The 7th hole is aptly named “Shark Bay,” and only about 50 percent of tee shots hold the green. In fact, all of the holes are named for their features, with some reflecting the islanders’ humor with names such as “Highway Robbery” and “Pond of Hell” adding to the quirky charm of this fun course.

Expect to pay about US$150 during peak season, with guest rates running at US$135.

Kingfisher Golf Links

Kingfisher Golf Links

It’s not hard to see how the magnificent Kingfisher course got its name—players will likely encounter scores of the little birds darting along the water features. This short 18-hole course is only 6,216 yards from the regular tee and 6,651 yards from the tips. The course lies on a spectacular part of the island, with the cobalt blue ocean visible from all holes.

Designed by Graham Marsh, this course feels a little bit like one of its distant Hawaiian cousins, with natural rock formations as well as the cliff-lined fairways coming into play. As with most links, golfers really need to stick to the short stuff or they’ll be in trouble, but contrastingly, wider greens await and make the play a little easier, with the birdies there for the taking. The tea house on the 14th is on an outcropping of land overlooking a cove below, and there is no better place on the island to take a moment to enjoy the amazing ocean views.

As with LaoLao, the short over-the-water holes come in to play on the 15th and 16th, with the first—a short par-three—being just about as much fun as you can have on a golf course. Hitting onto the little peninsula can be a bit tricky with the wind gusting from right to left. The 18th comes up quickly after the excitement of the 15th and 16th, offering a relatively easy, long par-four to finish.

The course, with its tricky but not-too-lengthy layout and big greens, is recommended for golfers of all levels. Expect to pay US$170–190 per round, with special two- and three-day pack- ages available. Japanese is spoken at the club.

Rota Resort & Country Club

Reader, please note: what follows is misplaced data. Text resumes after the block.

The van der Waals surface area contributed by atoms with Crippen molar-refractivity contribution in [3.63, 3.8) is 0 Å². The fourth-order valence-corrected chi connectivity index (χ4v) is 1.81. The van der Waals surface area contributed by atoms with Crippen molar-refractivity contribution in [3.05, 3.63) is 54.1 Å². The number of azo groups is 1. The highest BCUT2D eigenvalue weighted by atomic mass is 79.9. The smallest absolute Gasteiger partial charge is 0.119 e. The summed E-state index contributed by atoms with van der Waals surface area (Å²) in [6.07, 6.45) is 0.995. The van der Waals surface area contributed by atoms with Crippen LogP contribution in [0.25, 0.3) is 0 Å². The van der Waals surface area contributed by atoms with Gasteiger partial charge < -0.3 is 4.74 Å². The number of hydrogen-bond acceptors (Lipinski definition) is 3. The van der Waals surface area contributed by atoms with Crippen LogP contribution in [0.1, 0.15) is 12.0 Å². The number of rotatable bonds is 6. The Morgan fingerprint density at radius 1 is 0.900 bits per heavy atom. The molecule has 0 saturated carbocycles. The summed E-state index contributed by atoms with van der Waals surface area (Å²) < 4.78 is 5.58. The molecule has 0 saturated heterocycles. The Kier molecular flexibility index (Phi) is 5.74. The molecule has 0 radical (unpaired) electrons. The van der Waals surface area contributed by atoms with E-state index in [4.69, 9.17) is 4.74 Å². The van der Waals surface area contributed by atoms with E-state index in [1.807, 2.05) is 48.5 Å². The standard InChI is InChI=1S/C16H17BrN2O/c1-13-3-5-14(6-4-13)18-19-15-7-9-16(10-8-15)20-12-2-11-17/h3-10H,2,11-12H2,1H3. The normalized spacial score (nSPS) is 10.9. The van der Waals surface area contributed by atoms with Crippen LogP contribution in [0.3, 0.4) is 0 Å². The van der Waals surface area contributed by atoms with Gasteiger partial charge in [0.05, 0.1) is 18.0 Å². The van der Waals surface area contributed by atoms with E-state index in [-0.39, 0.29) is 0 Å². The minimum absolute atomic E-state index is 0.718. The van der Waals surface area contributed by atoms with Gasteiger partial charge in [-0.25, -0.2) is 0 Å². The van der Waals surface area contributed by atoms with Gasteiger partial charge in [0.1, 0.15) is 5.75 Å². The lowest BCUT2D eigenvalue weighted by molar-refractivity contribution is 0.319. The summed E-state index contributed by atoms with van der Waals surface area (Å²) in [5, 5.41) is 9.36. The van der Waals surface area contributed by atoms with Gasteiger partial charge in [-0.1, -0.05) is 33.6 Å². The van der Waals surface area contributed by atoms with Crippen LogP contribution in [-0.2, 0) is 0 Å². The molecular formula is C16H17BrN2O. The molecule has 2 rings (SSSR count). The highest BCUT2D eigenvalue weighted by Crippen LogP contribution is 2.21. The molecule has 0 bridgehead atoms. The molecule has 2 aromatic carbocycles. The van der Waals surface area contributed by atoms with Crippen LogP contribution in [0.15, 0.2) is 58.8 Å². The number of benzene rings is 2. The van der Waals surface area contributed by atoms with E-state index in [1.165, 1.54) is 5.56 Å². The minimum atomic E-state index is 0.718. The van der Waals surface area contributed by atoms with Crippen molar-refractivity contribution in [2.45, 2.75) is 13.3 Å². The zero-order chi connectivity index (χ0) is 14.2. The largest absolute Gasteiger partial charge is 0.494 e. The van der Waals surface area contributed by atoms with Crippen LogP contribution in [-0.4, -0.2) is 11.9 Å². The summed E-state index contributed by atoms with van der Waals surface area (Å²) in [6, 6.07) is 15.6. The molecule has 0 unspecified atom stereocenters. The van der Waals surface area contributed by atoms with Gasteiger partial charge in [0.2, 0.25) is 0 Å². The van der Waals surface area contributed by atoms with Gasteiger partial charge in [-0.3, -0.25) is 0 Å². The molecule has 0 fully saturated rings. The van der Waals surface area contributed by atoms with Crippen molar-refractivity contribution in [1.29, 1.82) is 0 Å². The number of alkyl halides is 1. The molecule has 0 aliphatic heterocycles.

Rota Resort & Country Club

Visitors to Saipan who have an extra day and are looking for adventure may want to catch a 30-minute flight to the North- ern Marianas’ most southerly island, Rota. Just a few minutes’ drive from the airport is the island’s only golf course, part of the Rota Resort.

The course was designed by Scott Fisette with the lower handicap golfer in mind, and most of the fairway edges are lined with grass bunkers and dense vegetation awaiting a wayward fade or draw. The course eases players in with pleasant palm tree-lined holes not offering up too many problems, but stealthily the course becomes a little more assertive. Caution is key when taking on the multi-tiered and challenging seventh and ninth holes, which give players not only elevation to contend with, but water and bunker features as well. That said, the sand in the bunkers is well maintained and doesn’t often pose too any difficulties in getting out.

The back nine has more of the same, with some really fantastic ocean views on the 13th and 14th. Visitor rates run at US$190 and hotel guests pay US$170 during peak season. Japanese speak- ing staff members are available.
There are few better ways to round out a great getaway than a final evening spent at the Rota resort, being pampered with outdoor sports massages followed by a top-class seafood meal.

To really get the most out of the trip, try to stay for at least five days and schedule second attempts at LaoLao and Kingfisher. For more information on all of Saipan’s courses, as well as accommodation and other activities, visit the tourism website at (English and Japanese).